The Manchester Guardian, 26 March 1895, p. 10

    Prince Zaleski, by M. P. Shiel (Keynote Series, John Lane, octavo, pp. 163, 3s 6d), strikes one as the first attempt of a writer possessed of some power of imagination but no skill as yet to use that power to the best advantage. The style, too, is so lacking in the elementary virtue of simplicity as to be occasionally ridiculous. Take, for instance, the following mystic saying: "He (Prince Zaleski) was nothing if not superlative; his diatribes, now culminating in a very extravaganza of hyperbole, now sailing with loose wing through the downy, witched, Dutch cloud-heaps of some quaintest tramontane Nephelococcugia" (we were obliged to copy that word very closely) "of thought, now laying down law of the Medes for the actual world of today, had ofttimes the strange effect of bringing back to my mind the very singular old epic epithet ήνεμόεν --airy--as applied to human thought." One wonders, after reading such a sentence, if Mr. George Meredith realizes for what "extravaganzas of hyperbole" -- we thank thee, Mr. Shiel, for teaching us this word -- he is responsible in the aspiring young writer.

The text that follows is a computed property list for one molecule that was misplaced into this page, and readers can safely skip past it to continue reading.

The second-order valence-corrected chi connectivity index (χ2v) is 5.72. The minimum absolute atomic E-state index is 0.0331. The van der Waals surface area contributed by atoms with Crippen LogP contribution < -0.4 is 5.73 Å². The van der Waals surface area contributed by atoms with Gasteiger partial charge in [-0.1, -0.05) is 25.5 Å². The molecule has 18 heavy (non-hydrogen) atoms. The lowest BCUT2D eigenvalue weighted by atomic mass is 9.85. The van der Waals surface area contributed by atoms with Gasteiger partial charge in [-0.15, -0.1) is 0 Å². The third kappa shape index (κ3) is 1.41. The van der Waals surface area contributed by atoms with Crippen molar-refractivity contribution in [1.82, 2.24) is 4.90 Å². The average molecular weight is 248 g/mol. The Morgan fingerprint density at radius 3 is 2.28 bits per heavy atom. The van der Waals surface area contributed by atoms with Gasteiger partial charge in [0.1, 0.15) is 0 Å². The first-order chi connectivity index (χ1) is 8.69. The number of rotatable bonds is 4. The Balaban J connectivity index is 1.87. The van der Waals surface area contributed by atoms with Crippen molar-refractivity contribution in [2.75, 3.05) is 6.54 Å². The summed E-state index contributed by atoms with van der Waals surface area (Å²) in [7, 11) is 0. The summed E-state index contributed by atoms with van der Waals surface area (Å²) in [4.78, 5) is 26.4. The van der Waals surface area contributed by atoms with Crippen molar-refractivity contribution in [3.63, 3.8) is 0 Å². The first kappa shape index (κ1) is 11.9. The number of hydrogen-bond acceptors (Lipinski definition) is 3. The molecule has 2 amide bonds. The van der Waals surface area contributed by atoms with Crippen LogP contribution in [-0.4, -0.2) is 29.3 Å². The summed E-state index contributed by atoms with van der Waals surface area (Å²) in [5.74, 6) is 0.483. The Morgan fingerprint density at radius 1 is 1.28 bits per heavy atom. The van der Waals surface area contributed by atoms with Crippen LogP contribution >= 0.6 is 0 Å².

Prince Zaleski himself is a kind of sublimated Sherlock Holmes, who solves problems, not so much by more vulgar inductive reasoning as by intuition and a certain hyper-sensitiveness to impressions. This being the case, perfect accuracy in matters of detail is not so essential to his method. Nevertheless, we would respectfully call Mr. Shiel's attention to a statement which we cannot help thinking would have proved misleading even to a Prince Zaleski. If he will examine the genealogy of the Owen family on page 53, he will find, as not the least among the remarkable traits of that aristocratic race, that the third Earl was born when his father was only ten years of age, and the fourth Earl, going "one better," appeared upon this earthly scene just one year before his father did the same. This, we admit, is a mere sordid detail, but nevertheless we feel bound to draw attention to it. The best story in the book is the last, "The S. S.," which, though grim and disagreeable in theme, shows distinct power and promise of a somewhat Poe-like kind.

Transcribed by Victor A. Berch

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